THE GILT MAN Q&A: DWYANE WADE
The dapper Miami Heat star on his curated sale for Gilt MAN, the new breed of NBA style, and the inspiration behind his debut book, A Father First
Let’s start with the sale. I’m seeing a lot of color and punchy accessories in the mix. Does that mean those are a big part of your wardrobe?
[Laughs] Yes, no doubt. That’s a huge part of it. I’m the kind of guy who likes to push the envelope, in a sense.
Seems like Miami would be a good spot for that.
One thing about Miami is it’s becoming more fashionable. We pack a little lighter and brighter when coming here. And it’s important to always have your sunglasses here in Miami. I’m all about my eyewear, from the non-prescription, “not-cool” glasses to my shades.
You’re definitely one of the best-dressed guys in the league. Who inspires your look?
I work closely with my stylist [Calyann Barnett], who helps me with what’s in—and what’s out—as well as my own personal feeling and what looks good on me. I’m the kind of person who likes to look at how other people are dressed, and if I see something that they have, I’m not afraid to say “I’ll take this from that person and try to put my own style to it.”
You’ve always got your eyes open.
Always, always, from head to toe. Obviously, this year, the eyewear was big, all the way down to the socks. I’m always looking for inspiration, to be different, but also continue to show fashion as much as I can.
There’s this resurgence of style in the NBA, and you’ve been a leader in that. What advice do you have for younger guys entering the league?
If you’re a young guy coming into the league, this is a perfect time. If you’re a guy who’s edgy, or likes to be a little different, you don’t have to put that to the side. When it comes to playing with colors and pushing the envelope, I think I paved the way for that, but this is a perfect time. Fashion and being an athlete come hand in hand now. They’re lucky, because when I came in the league, it was black, gray, and maybe another color here and there, and some stripes, but it really wasn’t going and doing risky things.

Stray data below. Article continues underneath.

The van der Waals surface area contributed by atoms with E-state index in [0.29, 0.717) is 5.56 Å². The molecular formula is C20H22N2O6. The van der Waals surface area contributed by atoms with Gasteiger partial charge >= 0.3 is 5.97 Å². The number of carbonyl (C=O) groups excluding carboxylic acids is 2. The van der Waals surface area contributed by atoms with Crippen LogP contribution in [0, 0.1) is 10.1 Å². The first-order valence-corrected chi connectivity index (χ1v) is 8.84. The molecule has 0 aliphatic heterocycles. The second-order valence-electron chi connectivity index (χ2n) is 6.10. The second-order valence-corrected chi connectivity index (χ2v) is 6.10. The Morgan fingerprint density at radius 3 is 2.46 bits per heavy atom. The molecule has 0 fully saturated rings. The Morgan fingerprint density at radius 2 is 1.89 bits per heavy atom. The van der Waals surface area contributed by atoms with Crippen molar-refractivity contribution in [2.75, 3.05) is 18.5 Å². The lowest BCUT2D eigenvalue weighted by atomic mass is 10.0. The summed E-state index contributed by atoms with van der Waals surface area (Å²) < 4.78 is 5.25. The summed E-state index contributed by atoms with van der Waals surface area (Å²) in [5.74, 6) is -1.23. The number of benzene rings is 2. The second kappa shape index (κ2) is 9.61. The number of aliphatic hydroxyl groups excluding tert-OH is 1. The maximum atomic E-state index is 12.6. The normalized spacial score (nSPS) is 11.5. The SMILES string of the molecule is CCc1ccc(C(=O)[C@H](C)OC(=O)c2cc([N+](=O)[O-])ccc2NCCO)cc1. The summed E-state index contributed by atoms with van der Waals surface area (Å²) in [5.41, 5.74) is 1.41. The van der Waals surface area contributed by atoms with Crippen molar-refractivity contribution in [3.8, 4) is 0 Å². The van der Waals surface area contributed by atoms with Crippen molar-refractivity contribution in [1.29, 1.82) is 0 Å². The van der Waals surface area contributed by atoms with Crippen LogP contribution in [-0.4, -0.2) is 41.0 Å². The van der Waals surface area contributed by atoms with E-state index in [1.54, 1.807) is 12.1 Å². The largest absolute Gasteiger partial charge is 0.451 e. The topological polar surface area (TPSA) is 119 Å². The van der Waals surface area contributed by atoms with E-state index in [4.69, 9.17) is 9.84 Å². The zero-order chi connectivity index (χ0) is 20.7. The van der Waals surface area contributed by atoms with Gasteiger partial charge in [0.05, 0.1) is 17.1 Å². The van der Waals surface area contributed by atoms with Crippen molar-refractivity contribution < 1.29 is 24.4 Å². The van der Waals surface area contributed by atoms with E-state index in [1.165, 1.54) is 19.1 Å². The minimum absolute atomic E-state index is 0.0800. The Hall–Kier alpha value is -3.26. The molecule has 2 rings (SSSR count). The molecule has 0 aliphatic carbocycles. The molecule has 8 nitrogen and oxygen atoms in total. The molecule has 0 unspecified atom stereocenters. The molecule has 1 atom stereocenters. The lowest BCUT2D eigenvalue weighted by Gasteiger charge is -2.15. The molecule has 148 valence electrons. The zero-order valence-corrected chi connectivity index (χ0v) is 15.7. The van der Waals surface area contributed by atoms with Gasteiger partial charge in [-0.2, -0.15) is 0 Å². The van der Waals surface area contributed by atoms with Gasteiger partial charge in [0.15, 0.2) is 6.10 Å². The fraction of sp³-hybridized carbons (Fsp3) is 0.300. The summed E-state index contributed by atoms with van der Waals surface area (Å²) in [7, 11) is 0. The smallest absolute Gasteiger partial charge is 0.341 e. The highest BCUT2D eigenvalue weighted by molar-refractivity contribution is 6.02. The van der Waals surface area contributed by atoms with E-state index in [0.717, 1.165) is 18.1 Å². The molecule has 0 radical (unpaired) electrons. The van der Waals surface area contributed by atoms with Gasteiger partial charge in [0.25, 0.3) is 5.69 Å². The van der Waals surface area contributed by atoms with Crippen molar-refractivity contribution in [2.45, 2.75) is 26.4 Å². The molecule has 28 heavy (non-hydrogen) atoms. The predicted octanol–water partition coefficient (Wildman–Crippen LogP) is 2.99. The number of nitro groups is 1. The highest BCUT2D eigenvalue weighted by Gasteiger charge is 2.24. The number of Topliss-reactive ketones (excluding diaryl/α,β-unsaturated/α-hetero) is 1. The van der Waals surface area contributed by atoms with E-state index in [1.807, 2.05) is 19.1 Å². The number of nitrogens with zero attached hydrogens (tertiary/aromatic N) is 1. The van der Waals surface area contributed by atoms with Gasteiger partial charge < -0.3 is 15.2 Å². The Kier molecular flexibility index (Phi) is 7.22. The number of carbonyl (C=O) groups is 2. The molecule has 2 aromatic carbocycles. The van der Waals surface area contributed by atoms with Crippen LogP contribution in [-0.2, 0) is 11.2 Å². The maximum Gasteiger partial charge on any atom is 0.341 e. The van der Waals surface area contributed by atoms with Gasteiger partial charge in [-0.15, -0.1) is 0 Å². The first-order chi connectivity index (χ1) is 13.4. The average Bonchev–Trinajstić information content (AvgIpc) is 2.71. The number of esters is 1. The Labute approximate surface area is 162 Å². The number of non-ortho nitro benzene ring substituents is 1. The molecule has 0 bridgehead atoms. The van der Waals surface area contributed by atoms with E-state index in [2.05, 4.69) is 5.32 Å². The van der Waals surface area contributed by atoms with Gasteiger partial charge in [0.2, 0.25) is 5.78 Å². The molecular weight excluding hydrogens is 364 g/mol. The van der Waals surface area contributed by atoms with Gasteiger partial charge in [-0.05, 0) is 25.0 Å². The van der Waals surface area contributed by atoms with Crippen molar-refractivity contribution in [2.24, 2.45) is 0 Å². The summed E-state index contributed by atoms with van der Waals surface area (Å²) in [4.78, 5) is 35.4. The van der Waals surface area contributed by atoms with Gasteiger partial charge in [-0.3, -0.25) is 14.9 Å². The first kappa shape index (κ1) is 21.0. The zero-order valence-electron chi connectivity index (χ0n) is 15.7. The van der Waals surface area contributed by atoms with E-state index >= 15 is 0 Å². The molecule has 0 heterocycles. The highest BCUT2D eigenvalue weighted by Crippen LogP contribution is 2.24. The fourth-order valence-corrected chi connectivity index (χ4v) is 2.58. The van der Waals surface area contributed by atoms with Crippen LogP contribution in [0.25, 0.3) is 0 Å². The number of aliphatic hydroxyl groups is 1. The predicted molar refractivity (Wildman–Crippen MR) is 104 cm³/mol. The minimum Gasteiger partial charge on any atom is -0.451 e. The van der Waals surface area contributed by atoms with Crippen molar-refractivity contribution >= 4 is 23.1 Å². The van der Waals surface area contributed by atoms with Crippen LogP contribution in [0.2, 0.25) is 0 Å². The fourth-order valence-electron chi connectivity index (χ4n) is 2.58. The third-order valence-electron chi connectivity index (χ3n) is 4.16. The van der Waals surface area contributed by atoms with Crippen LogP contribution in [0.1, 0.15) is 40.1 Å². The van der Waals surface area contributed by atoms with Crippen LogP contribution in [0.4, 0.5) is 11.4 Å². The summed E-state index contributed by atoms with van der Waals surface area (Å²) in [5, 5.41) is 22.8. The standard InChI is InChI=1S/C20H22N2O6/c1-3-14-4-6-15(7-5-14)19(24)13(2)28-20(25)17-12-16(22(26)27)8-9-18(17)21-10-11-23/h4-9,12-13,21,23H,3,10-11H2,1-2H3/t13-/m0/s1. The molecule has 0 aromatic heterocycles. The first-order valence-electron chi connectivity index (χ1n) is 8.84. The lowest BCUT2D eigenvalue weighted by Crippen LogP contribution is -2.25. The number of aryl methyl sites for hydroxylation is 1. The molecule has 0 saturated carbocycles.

And now the postgame press conference is like a fashion show. Are you guys trying to one-up each other out there?
I think so. When guys see other guys doing something, it makes them step their game up. You know you’re going to be seen not only by basketball players, but worldwide. I think guys see something on another guy, they either try to get in with the trend or try to top it.
Do you and Lebron and Chris Bosh coordinate your looks out there?
No, never. We’re three guys who love to dress, and we love to see what each other wears from game to game, so we’re all surprised when the other walks in. Some days it’s weird, because we’re color coordinated, and you’re like, “why are we picking the same color right now?” and then some days you can see the different styles.
From the fan’s perspective, it’s fun to watch. Let’s talk about your new book, A Father First. What motivated you to write it?
I just wanted to tell, in my own words, why I think being a father first is the most important thing to me. It goes back to my childhood, and the way things did or didn’t go. I just thought for the first time I would share those personal experiences, and hopefully help someone look at things in a different way. Not saying I have the perfect way of parenting, but maybe look at things in a different way. Someone who has a busy life can look at how I try to be a father first, even though I have this crazy schedule.
Becoming a dad can definitely change a guy—I say that as a father of three. How has it changed you?